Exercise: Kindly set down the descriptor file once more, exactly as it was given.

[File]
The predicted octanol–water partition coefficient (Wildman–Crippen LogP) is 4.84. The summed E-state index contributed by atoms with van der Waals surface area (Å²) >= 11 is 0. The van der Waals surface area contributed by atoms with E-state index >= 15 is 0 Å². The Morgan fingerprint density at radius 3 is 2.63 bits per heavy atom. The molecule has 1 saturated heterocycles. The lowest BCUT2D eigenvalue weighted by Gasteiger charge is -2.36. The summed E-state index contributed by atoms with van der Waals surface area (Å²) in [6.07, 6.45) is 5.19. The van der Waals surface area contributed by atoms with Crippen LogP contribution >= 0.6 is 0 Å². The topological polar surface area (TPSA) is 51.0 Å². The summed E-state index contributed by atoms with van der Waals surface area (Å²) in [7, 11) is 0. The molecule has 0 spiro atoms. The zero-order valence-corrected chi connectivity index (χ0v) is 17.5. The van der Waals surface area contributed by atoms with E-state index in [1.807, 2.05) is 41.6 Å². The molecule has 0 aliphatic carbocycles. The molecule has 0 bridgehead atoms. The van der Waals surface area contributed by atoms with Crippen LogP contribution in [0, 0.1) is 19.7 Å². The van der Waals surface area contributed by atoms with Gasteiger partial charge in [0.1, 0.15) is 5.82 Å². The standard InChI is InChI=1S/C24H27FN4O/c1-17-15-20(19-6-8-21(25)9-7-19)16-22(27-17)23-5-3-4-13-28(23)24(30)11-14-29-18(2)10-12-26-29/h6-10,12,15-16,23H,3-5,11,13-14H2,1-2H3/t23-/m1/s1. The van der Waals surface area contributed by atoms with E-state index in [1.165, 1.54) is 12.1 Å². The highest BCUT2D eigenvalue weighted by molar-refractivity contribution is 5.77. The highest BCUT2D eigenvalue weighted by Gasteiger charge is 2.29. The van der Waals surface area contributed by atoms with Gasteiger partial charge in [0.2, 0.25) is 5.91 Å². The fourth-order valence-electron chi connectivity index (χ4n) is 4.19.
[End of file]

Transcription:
The predicted octanol–water partition coefficient (Wildman–Crippen LogP) is 4.84. The summed E-state index contributed by atoms with van der Waals surface area (Å²) >= 11 is 0. The van der Waals surface area contributed by atoms with E-state index >= 15 is 0 Å². The Morgan fingerprint density at radius 3 is 2.63 bits per heavy atom. The molecule has 1 saturated heterocycles. The lowest BCUT2D eigenvalue weighted by Gasteiger charge is -2.36. The summed E-state index contributed by atoms with van der Waals surface area (Å²) in [6.07, 6.45) is 5.19. The van der Waals surface area contributed by atoms with Crippen LogP contribution >= 0.6 is 0 Å². The topological polar surface area (TPSA) is 51.0 Å². The summed E-state index contributed by atoms with van der Waals surface area (Å²) in [7, 11) is 0. The molecule has 0 spiro atoms. The zero-order valence-corrected chi connectivity index (χ0v) is 17.5. The van der Waals surface area contributed by atoms with E-state index in [1.807, 2.05) is 41.6 Å². The molecule has 0 aliphatic carbocycles. The molecule has 0 bridgehead atoms. The van der Waals surface area contributed by atoms with Crippen LogP contribution in [0, 0.1) is 19.7 Å². The van der Waals surface area contributed by atoms with Gasteiger partial charge in [0.1, 0.15) is 5.82 Å². The standard InChI is InChI=1S/C24H27FN4O/c1-17-15-20(19-6-8-21(25)9-7-19)16-22(27-17)23-5-3-4-13-28(23)24(30)11-14-29-18(2)10-12-26-29/h6-10,12,15-16,23H,3-5,11,13-14H2,1-2H3/t23-/m1/s1. The van der Waals surface area contributed by atoms with E-state index in [1.165, 1.54) is 12.1 Å². The highest BCUT2D eigenvalue weighted by molar-refractivity contribution is 5.77. The highest BCUT2D eigenvalue weighted by Gasteiger charge is 2.29. The van der Waals surface area contributed by atoms with Gasteiger partial charge in [0.2, 0.25) is 5.91 Å². The fourth-order valence-electron chi connectivity index (χ4n) is 4.19.